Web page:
The Grapes of Wrath: Symbolic Characters Struggling through such things as the depression, the Dust Bowl summers, and trying to provide for their own families, which included finding somewhere to travel to where life would be safe. Such is the story of the Joads. The Joads were the main family in John Steinbeck's The Grapes of Wrath, a book which was written in order to show what a family was going through, at this time period, and how they were trying to better their lives at the same time. It
Macbeth: Macbeth A Victim of Circumstances Macbeth, a victim of circumstances or not? He was a victim of circumstances. The witches, Lady Macbeth, and Macbeth himself all contribute to the murdering of Duncan. The first of the three major circumstances Macbeth falls victim to is the witches' prediction. The third prediction that the witches make is that he will be king All hail, Macbeth, that shalt be king hereafter!1. The second of the circumstances is Lady Macbeth. Lady Macbeth, at first, sk
Analyzing The Struggle For Power In Four Novels: Fahrenheit 451, Invisible Man Lord of the Flies and Julius Caesar If you delve into the content of almost any novel, there is almost always some kind of struggle for power. It could be for rightful integration into society; power over an island; power over a country; or in some cases, even power over the minds of others. These not at all uncommon struggles for power are what keep us interested in the plot of a book. The ongoing battle between a ch
Julius Caesar: Military and Political Strength Perhaps no other man in the history of the world symbolizes military and political strength as much as does Gaius Julius Caesar. This man became a legend for his military exploits and an almost global setting, his political manipulations which covered decades of cycles which covered power and loss of power, and his personal life which to have been played in the most melodramatic and theatrical manner. It is Caesar whose life, betrayal , and death wh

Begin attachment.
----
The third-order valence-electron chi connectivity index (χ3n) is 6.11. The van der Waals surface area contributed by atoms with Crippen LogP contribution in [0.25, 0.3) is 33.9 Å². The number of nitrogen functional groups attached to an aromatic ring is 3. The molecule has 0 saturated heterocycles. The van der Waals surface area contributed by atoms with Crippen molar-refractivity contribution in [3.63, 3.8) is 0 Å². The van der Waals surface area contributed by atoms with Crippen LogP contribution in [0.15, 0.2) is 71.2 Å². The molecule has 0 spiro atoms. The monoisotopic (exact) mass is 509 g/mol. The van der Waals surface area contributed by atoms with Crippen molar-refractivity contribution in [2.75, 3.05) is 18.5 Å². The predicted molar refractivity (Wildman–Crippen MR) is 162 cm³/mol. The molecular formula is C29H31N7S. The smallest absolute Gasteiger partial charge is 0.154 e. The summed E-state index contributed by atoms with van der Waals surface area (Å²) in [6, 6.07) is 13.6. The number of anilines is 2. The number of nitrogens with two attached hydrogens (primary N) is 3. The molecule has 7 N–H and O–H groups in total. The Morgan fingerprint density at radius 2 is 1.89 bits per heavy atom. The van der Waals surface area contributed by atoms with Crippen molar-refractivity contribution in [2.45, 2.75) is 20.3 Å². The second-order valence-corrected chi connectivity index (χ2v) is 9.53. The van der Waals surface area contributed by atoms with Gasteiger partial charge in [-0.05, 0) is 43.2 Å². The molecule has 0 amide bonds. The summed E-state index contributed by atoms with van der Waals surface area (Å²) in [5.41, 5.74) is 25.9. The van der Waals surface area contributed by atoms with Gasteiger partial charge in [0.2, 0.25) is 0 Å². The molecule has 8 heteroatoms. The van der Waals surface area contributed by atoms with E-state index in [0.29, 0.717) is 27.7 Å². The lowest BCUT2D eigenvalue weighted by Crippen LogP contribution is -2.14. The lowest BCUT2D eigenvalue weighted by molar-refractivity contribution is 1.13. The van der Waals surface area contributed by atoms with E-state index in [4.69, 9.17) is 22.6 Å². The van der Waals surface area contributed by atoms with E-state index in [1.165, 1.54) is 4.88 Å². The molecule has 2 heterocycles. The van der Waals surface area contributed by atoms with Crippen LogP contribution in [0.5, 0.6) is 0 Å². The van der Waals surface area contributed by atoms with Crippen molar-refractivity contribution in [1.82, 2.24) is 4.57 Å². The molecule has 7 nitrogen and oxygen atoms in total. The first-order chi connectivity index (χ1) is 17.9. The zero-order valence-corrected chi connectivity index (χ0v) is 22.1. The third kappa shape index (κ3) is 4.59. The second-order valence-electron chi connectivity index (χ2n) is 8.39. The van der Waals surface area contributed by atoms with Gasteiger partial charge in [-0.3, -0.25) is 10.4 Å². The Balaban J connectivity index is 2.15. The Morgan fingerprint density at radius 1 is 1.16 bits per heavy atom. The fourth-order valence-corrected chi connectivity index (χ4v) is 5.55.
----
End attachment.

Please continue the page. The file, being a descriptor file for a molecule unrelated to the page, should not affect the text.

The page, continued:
Stephen Leasock's Arcadian Adventures With the Idle Rich: Satire Jonathan Swift has suggested that Satire is a sort of Glass, wherein Beholders do generally discover every body's Face their own; which is the chief reason...that so few are offended with it. Richard Garnett suggests that, Without humour, satire is invictive; without literary form, [and] it is mere clownish jeering. (Encyclopaedia Britannica 14th ed. vol. 20 p. 5). Whereas Swift's statement suggests that people are not offend
Criticism of The Sick Rose By analyzing more information from different authors, I was able to draw a greater amount contrast from the authors. I had a better feel for what they were trying to convey when they wrote their critical essays in their books. Whatever the case, it was easier to judge The Sick Rose by having more sources to reflect upon. Michael Riffaterre centers his analysis of The Sick Rose in The Self- sufficient Text by using internal evidence only [to analyze the poem] a